Iraq is the setting in Wafaa Bilal’s “Ashes” series (2003-14), in which the artist painstakingly spent a decade reconstructing scenes of ruin from the 2003 bombardment of Baghdad as scale models before photographing them. As with “K-Files,” there’s a doubled frisson of encounter—the images are instantly recognizable to anyone who consumed the war from afar, through the lens of photo agencies. We see the sighing rubble of Saddam Hussein’s palace with an ornately gilded chair—a precise re-creation of Franco Pagetti’s iconic image—as well as the decimation of Al Mutanabbi street of booksellers, where a lone splayed volume gestures to its former status as a magnet for the Iraqi intelligentsia. But bodies of the dead are crushingly replaced by the piles of the ashes named in the title.
Outside, across a charming cobblestone courtyard, another building houses Darbast Platform, the gallery’s auxiliary performance, lecture, and cinema space. It’s a cocoon of black fabric stretched over vaulted Gothic ribs that gloriously feels like the inside of a covered wagon. If an aside, it’s a riotously fun one, with two “Never Never Land” videos (2014) from Arwa Al Neami’s visit to an amusement park in her hometown of Abha, Saudi Arabia. Filming women is forbidden so for Never Never Land 2 the artist hid a camera in her abaya to capture her compatriots gleefully playing bumper cars—the closest women can come to driving in Saudi Arabia. In Never Never Land (Drop Zone), women ride a drop tower, flailing their legs and screaming with delight on the whoosh down, comically struggling to rearrange their propriety on the way up. Local mores dictate women should not be too loud or draw too much attention to themselves, which leads to a funny chorus of hiccups as the fairgoers remember to quiet themselves mid-squeal.
Back in the basement of Mohsen’s main building, Ahmed Mater’s “Desert of Pharan” series (2012-ongoing) documents Mecca, which is being aggressively redeveloped under the aegis of religious tourism. Under the Saudi state’s preservation mandate religiosity is entirely located in practice and not in structures; thus, even the Prophet’s birthplace has been bulldozed and replaced with a Hilton and a Burger King. Many of the large-scale photographs present a drone’s-eye view, from a height where pilgrims resemble ants, or looking down onto the Kaaba from an ultra-luxe $3,000-a-night hotel room. Fresh in the air is the memory of the 2015 Hajj stampede that killed over 2,200 people, some 464 of them Iranians. Stand in Pathway and See, a quietly poignant image, shows a view of the clock tower from an older area that has not yet been demolished.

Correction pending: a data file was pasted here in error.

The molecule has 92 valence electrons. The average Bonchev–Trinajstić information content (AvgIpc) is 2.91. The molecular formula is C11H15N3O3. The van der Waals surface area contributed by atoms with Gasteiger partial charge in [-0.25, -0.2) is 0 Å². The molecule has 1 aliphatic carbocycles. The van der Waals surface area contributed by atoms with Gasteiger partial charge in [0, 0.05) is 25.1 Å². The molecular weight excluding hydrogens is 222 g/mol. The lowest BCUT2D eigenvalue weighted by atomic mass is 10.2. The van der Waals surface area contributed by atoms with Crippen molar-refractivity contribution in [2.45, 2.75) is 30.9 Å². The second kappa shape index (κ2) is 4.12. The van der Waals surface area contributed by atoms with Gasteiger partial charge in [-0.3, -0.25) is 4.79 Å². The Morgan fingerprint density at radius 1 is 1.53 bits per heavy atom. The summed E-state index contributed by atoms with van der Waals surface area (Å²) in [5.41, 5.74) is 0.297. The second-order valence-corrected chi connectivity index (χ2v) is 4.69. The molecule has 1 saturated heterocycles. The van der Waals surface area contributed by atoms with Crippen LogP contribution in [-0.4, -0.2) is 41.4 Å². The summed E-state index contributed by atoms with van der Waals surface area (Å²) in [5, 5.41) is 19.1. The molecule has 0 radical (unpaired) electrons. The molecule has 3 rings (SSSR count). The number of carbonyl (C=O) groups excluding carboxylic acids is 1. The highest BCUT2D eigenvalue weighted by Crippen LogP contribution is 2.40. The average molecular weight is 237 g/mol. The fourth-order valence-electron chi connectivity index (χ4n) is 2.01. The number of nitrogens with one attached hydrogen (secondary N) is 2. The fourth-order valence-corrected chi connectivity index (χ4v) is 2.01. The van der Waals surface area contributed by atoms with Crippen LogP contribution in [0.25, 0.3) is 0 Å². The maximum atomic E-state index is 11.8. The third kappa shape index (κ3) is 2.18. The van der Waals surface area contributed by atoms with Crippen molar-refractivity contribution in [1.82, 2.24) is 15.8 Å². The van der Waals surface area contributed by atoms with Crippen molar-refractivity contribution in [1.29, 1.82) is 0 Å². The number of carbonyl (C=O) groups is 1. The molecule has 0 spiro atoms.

A last corner of the basement hosts Lamya Gargash’s “Majlis” (2009) and “Presence” (2005-07), photographs of sitting rooms around the UAE. Some are humble and others impossibly grand but each show the Gulf as we might reliably expect to see it—silken sofas, elaborate chandeliers, assorted tissue boxes. The soft furnishings sheathe the armature of an increasingly militarized state. The first public institution of the Emirati state, the majlis is a room in a home that functions as its public space. It is a place where families come together—to present themselves to the outer world, to bitterly hash out recriminations—neatly encapsulating the situation as a whole. “Spheres of Influence” hopes to open up new avenues of artistic collaboration and dialogue, but if this is a family reunion, it’s an awfully bittersweet one.